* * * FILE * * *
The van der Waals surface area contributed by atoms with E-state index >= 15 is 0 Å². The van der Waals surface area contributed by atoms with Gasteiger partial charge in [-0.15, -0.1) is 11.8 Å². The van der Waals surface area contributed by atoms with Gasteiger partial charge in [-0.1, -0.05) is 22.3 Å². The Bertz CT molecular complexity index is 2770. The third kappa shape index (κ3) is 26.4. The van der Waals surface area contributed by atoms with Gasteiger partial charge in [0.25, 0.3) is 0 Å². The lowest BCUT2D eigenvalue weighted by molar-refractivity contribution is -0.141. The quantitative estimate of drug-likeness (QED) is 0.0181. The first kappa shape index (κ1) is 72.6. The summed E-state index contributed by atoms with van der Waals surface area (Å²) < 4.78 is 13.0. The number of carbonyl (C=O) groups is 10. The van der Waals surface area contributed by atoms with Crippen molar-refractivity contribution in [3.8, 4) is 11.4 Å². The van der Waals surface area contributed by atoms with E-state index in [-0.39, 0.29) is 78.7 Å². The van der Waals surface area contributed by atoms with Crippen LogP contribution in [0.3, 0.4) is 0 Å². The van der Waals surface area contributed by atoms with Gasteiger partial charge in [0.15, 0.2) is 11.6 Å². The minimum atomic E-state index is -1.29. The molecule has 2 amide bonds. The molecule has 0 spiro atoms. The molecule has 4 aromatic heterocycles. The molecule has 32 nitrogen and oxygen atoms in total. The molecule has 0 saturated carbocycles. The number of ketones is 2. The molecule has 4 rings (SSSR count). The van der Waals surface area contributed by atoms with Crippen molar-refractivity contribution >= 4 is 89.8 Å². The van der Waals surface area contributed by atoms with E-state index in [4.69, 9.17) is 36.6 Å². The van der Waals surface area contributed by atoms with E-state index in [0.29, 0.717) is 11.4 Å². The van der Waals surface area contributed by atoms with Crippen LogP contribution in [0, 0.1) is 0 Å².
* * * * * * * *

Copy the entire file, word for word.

The van der Waals surface area contributed by atoms with E-state index >= 15 is 0 Å². The van der Waals surface area contributed by atoms with Gasteiger partial charge in [-0.15, -0.1) is 11.8 Å². The van der Waals surface area contributed by atoms with Gasteiger partial charge in [-0.1, -0.05) is 22.3 Å². The Bertz CT molecular complexity index is 2770. The third kappa shape index (κ3) is 26.4. The van der Waals surface area contributed by atoms with Gasteiger partial charge in [0.25, 0.3) is 0 Å². The lowest BCUT2D eigenvalue weighted by molar-refractivity contribution is -0.141. The quantitative estimate of drug-likeness (QED) is 0.0181. The first kappa shape index (κ1) is 72.6. The summed E-state index contributed by atoms with van der Waals surface area (Å²) < 4.78 is 13.0. The number of carbonyl (C=O) groups is 10. The van der Waals surface area contributed by atoms with Crippen molar-refractivity contribution in [3.8, 4) is 11.4 Å². The van der Waals surface area contributed by atoms with E-state index in [-0.39, 0.29) is 78.7 Å². The van der Waals surface area contributed by atoms with Crippen LogP contribution in [0.3, 0.4) is 0 Å². The van der Waals surface area contributed by atoms with Gasteiger partial charge in [0.15, 0.2) is 11.6 Å². The minimum atomic E-state index is -1.29. The molecule has 2 amide bonds. The molecule has 0 spiro atoms. The molecule has 4 aromatic heterocycles. The molecule has 32 nitrogen and oxygen atoms in total. The molecule has 0 saturated carbocycles. The number of ketones is 2. The molecule has 4 rings (SSSR count). The van der Waals surface area contributed by atoms with Crippen molar-refractivity contribution >= 4 is 89.8 Å². The van der Waals surface area contributed by atoms with E-state index in [4.69, 9.17) is 36.6 Å². The van der Waals surface area contributed by atoms with E-state index in [0.29, 0.717) is 11.4 Å². The van der Waals surface area contributed by atoms with Crippen LogP contribution in [0, 0.1) is 0 Å².